The Justice Department backed Treasury Secretary Steven Mnuchin’s refusal to turn over President Trump’s tax returns to the House Ways and Means Committee in a 33-page memo, the Wall Street Journal reports.
“Under the facts and circumstances, the Secretary of the Treasury reasonably and correctly concluded that the Committee’s asserted interest in reviewing the Internal Revenue Service’s audits of presidential returns was pretextual and that its true aim was to make the President’s tax returns public, which is not a legitimate legislative purpose,” reads an introduction to the opinion, written by Assistant Attorney General Steven Engel.
Mnuchin had alluded to the opinion in a May 17 refusal of a subpoena from Rep. Richard Neal (D-MA) for Trump’s personal and business tax returns, and during testimony before Congress.
“The head of the Federal Election Commission released a statement on Thursday evening reiterating, emphatically, that foreign assistance is illegal in U.S. elections,” Politico reports. Said commissioner Ellen Weintraub: “Let me make something 100% clear to the American public and anyone running for public office: It is illegal for any person to solicit, accept, or receive anything of value from a foreign national in connection with a U.S. election. This is not a novel concept.“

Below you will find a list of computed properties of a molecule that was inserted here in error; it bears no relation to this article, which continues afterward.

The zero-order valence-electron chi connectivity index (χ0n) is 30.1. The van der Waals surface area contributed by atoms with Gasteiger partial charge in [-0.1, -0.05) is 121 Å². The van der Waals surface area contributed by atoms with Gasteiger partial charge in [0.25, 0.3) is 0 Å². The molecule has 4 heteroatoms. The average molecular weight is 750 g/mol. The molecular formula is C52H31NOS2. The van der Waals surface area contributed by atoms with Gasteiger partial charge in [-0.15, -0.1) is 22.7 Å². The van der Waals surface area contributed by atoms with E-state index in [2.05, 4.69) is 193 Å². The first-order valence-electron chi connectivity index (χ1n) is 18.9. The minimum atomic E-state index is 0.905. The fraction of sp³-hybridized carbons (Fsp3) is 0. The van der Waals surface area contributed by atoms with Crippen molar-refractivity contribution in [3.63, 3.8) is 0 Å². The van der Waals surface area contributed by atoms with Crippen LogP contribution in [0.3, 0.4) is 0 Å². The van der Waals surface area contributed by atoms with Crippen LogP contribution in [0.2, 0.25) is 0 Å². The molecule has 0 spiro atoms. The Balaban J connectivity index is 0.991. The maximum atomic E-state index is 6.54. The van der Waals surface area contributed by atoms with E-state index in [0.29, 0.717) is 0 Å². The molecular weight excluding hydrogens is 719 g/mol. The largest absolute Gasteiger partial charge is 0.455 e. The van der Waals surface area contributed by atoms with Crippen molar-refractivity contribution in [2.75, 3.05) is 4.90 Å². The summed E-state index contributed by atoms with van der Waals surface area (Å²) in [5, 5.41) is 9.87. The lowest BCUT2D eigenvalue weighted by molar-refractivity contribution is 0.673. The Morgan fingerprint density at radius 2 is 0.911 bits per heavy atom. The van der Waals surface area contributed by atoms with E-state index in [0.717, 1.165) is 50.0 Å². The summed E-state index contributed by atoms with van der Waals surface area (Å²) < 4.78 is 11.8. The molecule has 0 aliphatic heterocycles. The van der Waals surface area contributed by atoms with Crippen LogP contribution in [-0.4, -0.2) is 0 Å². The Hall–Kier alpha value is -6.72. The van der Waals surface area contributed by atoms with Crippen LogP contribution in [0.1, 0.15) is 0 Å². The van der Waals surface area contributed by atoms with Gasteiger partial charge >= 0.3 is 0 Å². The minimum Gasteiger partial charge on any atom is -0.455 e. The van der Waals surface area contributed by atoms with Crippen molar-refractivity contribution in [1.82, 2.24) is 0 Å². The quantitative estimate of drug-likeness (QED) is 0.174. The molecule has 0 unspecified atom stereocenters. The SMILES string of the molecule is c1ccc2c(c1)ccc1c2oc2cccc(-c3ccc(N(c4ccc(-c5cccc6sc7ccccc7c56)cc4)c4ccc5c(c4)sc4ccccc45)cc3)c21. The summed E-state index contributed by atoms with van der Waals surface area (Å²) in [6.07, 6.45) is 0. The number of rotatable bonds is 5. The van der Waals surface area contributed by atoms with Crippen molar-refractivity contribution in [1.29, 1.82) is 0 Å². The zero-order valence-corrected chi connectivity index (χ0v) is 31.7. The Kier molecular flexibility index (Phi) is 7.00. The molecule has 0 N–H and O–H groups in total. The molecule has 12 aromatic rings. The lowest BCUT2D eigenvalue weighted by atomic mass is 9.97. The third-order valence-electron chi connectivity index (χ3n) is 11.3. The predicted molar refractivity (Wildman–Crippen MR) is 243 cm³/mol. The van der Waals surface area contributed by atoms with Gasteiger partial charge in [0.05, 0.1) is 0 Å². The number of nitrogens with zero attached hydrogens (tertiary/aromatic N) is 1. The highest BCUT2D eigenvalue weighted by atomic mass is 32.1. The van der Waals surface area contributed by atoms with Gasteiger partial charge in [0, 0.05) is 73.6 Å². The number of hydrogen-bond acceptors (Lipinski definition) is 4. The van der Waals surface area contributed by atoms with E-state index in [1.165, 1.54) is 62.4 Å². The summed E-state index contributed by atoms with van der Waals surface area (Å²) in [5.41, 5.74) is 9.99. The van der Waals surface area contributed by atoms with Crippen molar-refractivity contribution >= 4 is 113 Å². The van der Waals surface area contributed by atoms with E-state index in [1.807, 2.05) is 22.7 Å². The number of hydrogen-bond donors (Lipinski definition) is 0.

President Trump told ABC News that it “doesn’t matter” what his former White House counsel Don McGahn told special counsel Robert Mueller. Trump says McGahn “may have been confused” when he told Mueller that Trump instructed him multiple times to have the acting attorney general remove the special counsel because of perceived conflicts of interest.
When asked why McGahn would lie under oath, Trump said: “Because he wanted to make himself look like a good lawyer. Or he believed it because I would constantly tell anybody that would listen — including you, including the media — that Robert Mueller was conflicted. Robert Mueller had a total conflict of interest.”